Oil Firms Slam Gaddafi On Human Rights
The Oil Firms Against Libya (OFAL) collective said today that dropping bombs on innocent civilians in the desert nation was about ending their suffering, and ending their suffering only.
“There is no question that NATO killing people in Libya is about anything other than trying to stop Gaddafi also killing people,” the press statement sent from an oil tanker in the Mediterranean Sea read.
“Everyone here at OFAL, including such noble and respected humanitarian oil conglomerates as British Petroleum, Exxon Mobil and Shell, is united in the condemnation of Gaddafi’s atrocious treatment of his people.
“We have very strong reason to believe that as of this very moment, Gaddafi is personally electrocuting no less than seven million children.
“The only reasonable response to this is to drop a massive bomb on to Gaddafi’s compound, put all the kiddies out of their misery, and then obtain immediate and total control of all of Libya’s national assets.
“Whatever those may be.”
Since the Arab Spring began in mid-winter, Gaddafi has looked increasingly isolated among a tide of revolutionary protests which have swept through the Middle East region.
However, the ruthless dictator has stubbornly clung on to power, jeopardising peaceful flows of energy to the West.
Asked why human rights abuses in Syria, Bahrain and Iran were of less concern to them, an OFAL spokesman told us, here at The Taxman: “What human rights abuses?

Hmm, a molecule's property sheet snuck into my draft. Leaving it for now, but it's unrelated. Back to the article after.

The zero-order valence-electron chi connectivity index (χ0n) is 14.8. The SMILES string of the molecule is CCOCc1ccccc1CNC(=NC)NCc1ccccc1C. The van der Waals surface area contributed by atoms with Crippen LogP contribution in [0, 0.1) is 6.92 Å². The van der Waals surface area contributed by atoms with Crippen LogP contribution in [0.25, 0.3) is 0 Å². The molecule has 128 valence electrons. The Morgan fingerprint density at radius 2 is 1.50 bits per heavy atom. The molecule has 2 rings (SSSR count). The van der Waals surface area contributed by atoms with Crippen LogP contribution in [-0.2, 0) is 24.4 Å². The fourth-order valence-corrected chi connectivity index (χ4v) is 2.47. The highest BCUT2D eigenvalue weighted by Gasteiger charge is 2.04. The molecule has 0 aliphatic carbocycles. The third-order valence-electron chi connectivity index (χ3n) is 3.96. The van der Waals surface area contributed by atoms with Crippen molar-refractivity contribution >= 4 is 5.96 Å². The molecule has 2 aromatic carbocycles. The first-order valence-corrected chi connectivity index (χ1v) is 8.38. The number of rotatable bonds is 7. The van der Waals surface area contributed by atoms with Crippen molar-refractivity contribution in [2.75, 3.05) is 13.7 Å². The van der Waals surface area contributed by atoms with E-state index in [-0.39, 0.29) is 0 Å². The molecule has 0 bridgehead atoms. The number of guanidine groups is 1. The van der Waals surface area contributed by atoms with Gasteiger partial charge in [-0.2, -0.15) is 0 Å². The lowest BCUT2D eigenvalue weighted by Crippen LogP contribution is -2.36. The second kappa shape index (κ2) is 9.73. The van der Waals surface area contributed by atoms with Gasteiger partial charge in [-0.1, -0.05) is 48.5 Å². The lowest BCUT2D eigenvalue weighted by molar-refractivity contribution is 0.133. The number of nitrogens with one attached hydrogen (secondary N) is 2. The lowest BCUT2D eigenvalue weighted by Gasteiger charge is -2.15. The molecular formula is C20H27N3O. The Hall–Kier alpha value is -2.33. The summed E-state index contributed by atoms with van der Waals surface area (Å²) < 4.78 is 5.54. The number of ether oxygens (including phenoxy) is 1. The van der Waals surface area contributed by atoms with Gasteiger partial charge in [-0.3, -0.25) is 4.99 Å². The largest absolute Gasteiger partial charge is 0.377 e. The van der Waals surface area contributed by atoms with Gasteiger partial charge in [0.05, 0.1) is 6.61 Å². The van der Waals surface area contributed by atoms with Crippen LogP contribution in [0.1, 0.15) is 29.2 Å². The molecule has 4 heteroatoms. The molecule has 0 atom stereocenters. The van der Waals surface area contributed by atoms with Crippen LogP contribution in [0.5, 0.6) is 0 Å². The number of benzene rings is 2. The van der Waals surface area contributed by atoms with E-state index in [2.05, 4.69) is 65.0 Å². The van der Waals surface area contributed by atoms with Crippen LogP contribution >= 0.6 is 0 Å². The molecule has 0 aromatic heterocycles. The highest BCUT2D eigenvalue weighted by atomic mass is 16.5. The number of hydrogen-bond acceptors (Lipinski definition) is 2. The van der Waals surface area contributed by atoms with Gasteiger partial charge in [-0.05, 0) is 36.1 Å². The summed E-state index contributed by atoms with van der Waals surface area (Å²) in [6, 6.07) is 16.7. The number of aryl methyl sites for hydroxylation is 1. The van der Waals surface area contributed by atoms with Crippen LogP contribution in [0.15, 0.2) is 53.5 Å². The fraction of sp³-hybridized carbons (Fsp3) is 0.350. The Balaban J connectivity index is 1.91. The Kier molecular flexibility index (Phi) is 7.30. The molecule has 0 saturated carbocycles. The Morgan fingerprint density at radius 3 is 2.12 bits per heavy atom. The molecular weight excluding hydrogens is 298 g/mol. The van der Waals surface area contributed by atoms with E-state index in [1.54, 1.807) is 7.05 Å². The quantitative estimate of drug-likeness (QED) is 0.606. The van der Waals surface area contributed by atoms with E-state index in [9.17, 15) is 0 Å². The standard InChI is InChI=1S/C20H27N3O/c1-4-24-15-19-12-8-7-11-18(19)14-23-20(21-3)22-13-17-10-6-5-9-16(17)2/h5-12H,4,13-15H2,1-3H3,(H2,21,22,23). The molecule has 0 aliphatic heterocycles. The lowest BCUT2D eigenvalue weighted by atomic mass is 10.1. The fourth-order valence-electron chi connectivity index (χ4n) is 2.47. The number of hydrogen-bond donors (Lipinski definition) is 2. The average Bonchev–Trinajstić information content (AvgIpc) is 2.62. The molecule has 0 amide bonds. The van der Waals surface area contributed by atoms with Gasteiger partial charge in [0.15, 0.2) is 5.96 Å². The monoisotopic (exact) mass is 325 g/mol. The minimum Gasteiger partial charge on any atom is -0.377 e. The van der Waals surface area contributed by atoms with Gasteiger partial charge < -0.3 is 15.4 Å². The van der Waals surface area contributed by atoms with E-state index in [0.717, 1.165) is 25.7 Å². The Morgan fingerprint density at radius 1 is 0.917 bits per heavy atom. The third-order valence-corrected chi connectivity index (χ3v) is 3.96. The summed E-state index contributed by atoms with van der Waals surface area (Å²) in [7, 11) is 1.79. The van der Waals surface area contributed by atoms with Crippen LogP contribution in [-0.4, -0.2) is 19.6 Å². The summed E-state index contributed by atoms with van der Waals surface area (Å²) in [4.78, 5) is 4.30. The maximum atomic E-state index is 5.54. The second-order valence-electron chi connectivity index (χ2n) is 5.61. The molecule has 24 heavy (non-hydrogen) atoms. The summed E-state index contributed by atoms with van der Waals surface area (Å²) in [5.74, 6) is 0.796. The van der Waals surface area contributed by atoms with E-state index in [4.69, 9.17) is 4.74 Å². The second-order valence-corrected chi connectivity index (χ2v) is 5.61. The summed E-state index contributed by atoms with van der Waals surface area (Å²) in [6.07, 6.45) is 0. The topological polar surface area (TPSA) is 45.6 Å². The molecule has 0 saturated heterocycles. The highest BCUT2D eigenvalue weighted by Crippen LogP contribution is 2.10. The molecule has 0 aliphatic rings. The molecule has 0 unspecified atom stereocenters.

“Oh, yes, well if that is the case, I must say I am not aware of it. It is obviously just not in the news very much.
“I mean, Bahrain is a beautiful island right next to our close humanitarian allies, Saudi Arabia. What could possibly go wrong?
“Syria. Is that in South America? No, I’m sorry, I don’t know it.
“As for Iran, well, I tell you that Iran is a massive concern to us. Very big concern.
“I don’t know about any human rights abuses there, but if we could just find a way to get hold of their oil, man, would we be able to give out some massive dividends this year.
Former British prime minister Tony Blair, a close personal friend of Gaddafi’s, said he did not know where the Libyan despot was.
“I haven’t spoken to him, nor received any handwritten letters, texts or messages on LinkedIn and Facebook,” clarified Blair.
“Despite the similarities between myself and the Colonel I would like to distance myself from his more recent abhorrent actions.
“Particularly all the ones that have been reported by the media.”
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